United Kingdom of Great Britain and Northern Ireland
Practice Relating to Rule 156. Definition of War Crimes
The UK Military Manual (1958) states:
The term “war crime” is the technical expression for violations of the law of warfare, whether committed by members of the armed forces or by civilians. It has also been customary to describe as war crimes such acts as espionage and so-called war treason which, although not prohibited by international law, are properly liable to punishment by the belligerent against which they are directed. However, the accuracy of the description of such acts as war crimes is doubtful.
The manual identifies a number of offences as war crimes, some of which are listed as grave breaches and some of which, under the heading “Other war crimes”, it describes as “examples of punishable violations of the laws of war, or war crimes”.
Under the same heading, the manual adds: “Similarly, all other violations of the [1949 Geneva] Conventions not amounting to ‘grave breaches’ are also war crimes.”
The UK LOAC Manual (2004) states:
Serious violations of the law of armed conflict, other than those listed as grave breaches in the [1949 Geneva] Conventions or [the 1977 Additional Protocol I], remain war crimes and punishable as such. A distinction must be drawn between crimes established by treaty or convention and crimes under customary international law. Treaty crimes only bind parties to the treaty in question, whereas customary international law is binding on all states. Many treaty crimes are merely codifications of customary law and to that extent binding on all states, even those that are not parties.
The manual further states:
16.39. A person is normally only guilty of a war crime if he commits it with intent and knowledge.
16.39.1. However, some war crimes contain an integral mental element. An example is the grave breach of wilful killing. This word can be interpreted as extending beyond intent and knowledge. The International Committee of the Red Cross explain wilfulness as follows:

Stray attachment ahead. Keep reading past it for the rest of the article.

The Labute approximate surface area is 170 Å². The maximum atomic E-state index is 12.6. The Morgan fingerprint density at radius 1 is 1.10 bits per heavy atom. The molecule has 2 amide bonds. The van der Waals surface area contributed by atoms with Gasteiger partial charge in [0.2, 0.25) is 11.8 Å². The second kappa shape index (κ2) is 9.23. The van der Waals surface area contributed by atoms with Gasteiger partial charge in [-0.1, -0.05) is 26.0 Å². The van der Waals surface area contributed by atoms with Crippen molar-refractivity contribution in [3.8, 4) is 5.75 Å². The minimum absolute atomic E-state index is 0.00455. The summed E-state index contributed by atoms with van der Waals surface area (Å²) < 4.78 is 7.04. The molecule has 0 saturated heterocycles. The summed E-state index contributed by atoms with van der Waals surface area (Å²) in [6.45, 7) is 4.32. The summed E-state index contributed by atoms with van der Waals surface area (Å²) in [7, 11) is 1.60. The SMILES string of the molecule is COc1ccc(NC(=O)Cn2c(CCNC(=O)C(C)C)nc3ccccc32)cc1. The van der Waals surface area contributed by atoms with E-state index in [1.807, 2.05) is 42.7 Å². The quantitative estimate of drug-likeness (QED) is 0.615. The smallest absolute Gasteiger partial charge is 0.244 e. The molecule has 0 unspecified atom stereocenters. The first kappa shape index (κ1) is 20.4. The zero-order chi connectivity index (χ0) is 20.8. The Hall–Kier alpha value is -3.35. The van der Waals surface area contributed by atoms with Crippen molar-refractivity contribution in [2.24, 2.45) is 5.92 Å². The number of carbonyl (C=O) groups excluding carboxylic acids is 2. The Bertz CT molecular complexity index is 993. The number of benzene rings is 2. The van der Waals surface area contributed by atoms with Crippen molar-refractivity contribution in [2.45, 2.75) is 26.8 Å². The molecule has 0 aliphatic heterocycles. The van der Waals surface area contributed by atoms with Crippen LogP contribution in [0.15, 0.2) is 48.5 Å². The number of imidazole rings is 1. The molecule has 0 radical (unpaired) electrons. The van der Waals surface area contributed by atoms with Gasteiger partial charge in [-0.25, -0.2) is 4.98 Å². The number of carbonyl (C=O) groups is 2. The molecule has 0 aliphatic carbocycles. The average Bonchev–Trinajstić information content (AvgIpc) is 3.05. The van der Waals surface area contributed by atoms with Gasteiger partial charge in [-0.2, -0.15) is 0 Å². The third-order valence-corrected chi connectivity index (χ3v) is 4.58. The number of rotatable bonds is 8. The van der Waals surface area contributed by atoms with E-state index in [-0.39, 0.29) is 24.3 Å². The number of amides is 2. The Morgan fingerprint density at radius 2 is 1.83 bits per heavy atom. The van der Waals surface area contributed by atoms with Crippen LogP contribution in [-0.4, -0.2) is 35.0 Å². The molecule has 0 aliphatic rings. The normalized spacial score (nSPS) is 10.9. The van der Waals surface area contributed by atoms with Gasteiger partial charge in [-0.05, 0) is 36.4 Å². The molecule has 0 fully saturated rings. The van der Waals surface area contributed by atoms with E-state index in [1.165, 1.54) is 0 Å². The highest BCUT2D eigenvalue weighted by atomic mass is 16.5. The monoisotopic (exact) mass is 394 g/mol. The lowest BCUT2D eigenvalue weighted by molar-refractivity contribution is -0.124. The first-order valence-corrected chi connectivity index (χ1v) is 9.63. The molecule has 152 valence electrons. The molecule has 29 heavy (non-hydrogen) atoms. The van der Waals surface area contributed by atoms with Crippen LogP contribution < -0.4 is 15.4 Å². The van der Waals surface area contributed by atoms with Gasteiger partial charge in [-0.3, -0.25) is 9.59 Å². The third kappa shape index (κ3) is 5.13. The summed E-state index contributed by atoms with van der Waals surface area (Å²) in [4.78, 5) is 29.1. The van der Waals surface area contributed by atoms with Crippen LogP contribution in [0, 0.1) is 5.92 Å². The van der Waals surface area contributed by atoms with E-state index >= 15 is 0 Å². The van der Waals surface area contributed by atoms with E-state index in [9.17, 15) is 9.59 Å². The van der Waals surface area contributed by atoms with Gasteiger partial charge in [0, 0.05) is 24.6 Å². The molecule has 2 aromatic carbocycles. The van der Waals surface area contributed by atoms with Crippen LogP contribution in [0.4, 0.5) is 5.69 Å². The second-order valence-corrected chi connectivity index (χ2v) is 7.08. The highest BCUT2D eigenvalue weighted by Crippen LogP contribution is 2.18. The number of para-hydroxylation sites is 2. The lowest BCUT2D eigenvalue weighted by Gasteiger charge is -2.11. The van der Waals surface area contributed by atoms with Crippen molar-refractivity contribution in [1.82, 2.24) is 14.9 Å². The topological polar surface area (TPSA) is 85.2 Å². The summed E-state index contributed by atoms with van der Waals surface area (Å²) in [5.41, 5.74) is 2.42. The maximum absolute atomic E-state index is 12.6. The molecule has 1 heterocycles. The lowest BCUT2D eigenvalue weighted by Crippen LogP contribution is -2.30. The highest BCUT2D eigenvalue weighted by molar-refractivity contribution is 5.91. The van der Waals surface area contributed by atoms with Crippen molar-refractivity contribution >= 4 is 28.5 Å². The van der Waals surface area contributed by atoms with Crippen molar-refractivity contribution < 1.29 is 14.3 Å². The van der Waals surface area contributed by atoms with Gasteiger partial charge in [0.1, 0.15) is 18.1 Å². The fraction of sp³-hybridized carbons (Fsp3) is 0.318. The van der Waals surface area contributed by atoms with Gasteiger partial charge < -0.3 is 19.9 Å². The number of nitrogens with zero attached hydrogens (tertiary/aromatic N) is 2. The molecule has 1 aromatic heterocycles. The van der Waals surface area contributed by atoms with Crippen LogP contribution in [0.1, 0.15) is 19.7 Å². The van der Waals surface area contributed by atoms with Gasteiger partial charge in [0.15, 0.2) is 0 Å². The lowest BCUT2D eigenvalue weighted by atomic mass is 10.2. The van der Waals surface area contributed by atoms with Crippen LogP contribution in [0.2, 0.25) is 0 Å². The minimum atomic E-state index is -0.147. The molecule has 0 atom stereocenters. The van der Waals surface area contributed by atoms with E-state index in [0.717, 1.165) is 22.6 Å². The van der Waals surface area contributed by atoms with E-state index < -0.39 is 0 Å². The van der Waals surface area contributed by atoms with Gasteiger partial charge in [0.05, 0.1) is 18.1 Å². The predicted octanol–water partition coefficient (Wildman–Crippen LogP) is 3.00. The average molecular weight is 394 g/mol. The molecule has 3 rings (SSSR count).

“wilfully: the accused must have acted consciously and with intent, i.e. with his mind on the act and its consequences and willing them …; this encompasses the concepts of ‘wrongful intent’ or ‘recklessness’, viz., the attitude of an agent who, without being certain of a particular result, accepts the possibility of it happening; on the other hand, ordinary negligence or lack of foresight is not covered, i.e., when a man acts without having his mind on the act or its consequences …”
In the decided cases, the issue of recklessness has not been relevant, as the offences were so obviously committed with intent, except in those cases where command responsibility is invoked where there is a different test.
16.39.2. The governing provisions for international tribunals and courts have not, in the past, sought to outline general principles of law but to concentrate on substantive matters. Thus it has been left to the tribunals and courts to develop their own jurisprudence on a case by case basis. The Statute of the International Criminal Court, for the first time, has sought to rectify this and provides, in Article 30, that “unless otherwise provided” the material element of an offence must be committed “with intent and knowledge”. Both “intent” and “knowledge” are separately defined. This text, however, implies that there are occasions when this test may be inappropriate and, indeed, in the elements of crimes there are provisions which depart from Article 30, introducing a “should have known” test.